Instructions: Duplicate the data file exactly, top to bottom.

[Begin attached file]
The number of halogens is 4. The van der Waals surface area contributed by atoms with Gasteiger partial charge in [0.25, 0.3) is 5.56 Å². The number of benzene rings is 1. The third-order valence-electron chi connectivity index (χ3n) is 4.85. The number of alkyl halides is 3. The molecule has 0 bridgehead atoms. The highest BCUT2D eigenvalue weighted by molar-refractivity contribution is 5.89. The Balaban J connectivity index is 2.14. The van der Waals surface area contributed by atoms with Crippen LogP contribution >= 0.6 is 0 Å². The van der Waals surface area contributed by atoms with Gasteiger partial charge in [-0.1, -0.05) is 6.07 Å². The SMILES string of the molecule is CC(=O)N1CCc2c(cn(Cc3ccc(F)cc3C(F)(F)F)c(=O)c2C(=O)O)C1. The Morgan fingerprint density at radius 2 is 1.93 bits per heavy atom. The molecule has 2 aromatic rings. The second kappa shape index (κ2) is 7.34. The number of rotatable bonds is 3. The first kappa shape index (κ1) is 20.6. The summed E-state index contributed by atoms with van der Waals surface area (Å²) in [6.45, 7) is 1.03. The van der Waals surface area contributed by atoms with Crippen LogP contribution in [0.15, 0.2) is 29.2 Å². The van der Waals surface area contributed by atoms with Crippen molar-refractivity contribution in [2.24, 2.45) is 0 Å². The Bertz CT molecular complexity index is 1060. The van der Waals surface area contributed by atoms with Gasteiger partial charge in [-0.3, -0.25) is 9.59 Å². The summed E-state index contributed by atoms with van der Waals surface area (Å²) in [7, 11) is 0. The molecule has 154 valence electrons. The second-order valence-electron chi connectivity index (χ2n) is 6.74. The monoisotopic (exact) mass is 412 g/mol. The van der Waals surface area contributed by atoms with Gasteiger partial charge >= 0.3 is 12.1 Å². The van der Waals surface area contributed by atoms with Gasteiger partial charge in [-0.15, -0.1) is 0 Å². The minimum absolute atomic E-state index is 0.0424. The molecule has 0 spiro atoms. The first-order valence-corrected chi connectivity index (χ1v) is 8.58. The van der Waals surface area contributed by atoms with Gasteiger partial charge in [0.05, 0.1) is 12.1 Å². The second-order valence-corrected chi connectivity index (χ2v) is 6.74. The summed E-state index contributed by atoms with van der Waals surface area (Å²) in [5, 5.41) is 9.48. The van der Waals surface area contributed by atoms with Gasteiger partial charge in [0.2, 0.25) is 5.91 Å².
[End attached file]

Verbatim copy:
The number of halogens is 4. The van der Waals surface area contributed by atoms with Gasteiger partial charge in [0.25, 0.3) is 5.56 Å². The number of benzene rings is 1. The third-order valence-electron chi connectivity index (χ3n) is 4.85. The number of alkyl halides is 3. The molecule has 0 bridgehead atoms. The highest BCUT2D eigenvalue weighted by molar-refractivity contribution is 5.89. The Balaban J connectivity index is 2.14. The van der Waals surface area contributed by atoms with Crippen LogP contribution >= 0.6 is 0 Å². The van der Waals surface area contributed by atoms with Gasteiger partial charge in [-0.1, -0.05) is 6.07 Å². The SMILES string of the molecule is CC(=O)N1CCc2c(cn(Cc3ccc(F)cc3C(F)(F)F)c(=O)c2C(=O)O)C1. The Morgan fingerprint density at radius 2 is 1.93 bits per heavy atom. The molecule has 2 aromatic rings. The second kappa shape index (κ2) is 7.34. The number of rotatable bonds is 3. The first kappa shape index (κ1) is 20.6. The summed E-state index contributed by atoms with van der Waals surface area (Å²) in [6.45, 7) is 1.03. The van der Waals surface area contributed by atoms with Crippen LogP contribution in [0.15, 0.2) is 29.2 Å². The van der Waals surface area contributed by atoms with Crippen molar-refractivity contribution in [2.24, 2.45) is 0 Å². The Bertz CT molecular complexity index is 1060. The van der Waals surface area contributed by atoms with Gasteiger partial charge in [-0.3, -0.25) is 9.59 Å². The summed E-state index contributed by atoms with van der Waals surface area (Å²) in [7, 11) is 0. The molecule has 154 valence electrons. The second-order valence-electron chi connectivity index (χ2n) is 6.74. The monoisotopic (exact) mass is 412 g/mol. The van der Waals surface area contributed by atoms with Gasteiger partial charge >= 0.3 is 12.1 Å². The van der Waals surface area contributed by atoms with Gasteiger partial charge in [-0.15, -0.1) is 0 Å². The minimum absolute atomic E-state index is 0.0424. The molecule has 0 spiro atoms. The first-order valence-corrected chi connectivity index (χ1v) is 8.58. The van der Waals surface area contributed by atoms with Gasteiger partial charge in [0.05, 0.1) is 12.1 Å². The second-order valence-corrected chi connectivity index (χ2v) is 6.74. The summed E-state index contributed by atoms with van der Waals surface area (Å²) in [5, 5.41) is 9.48. The van der Waals surface area contributed by atoms with Gasteiger partial charge in [0.2, 0.25) is 5.91 Å².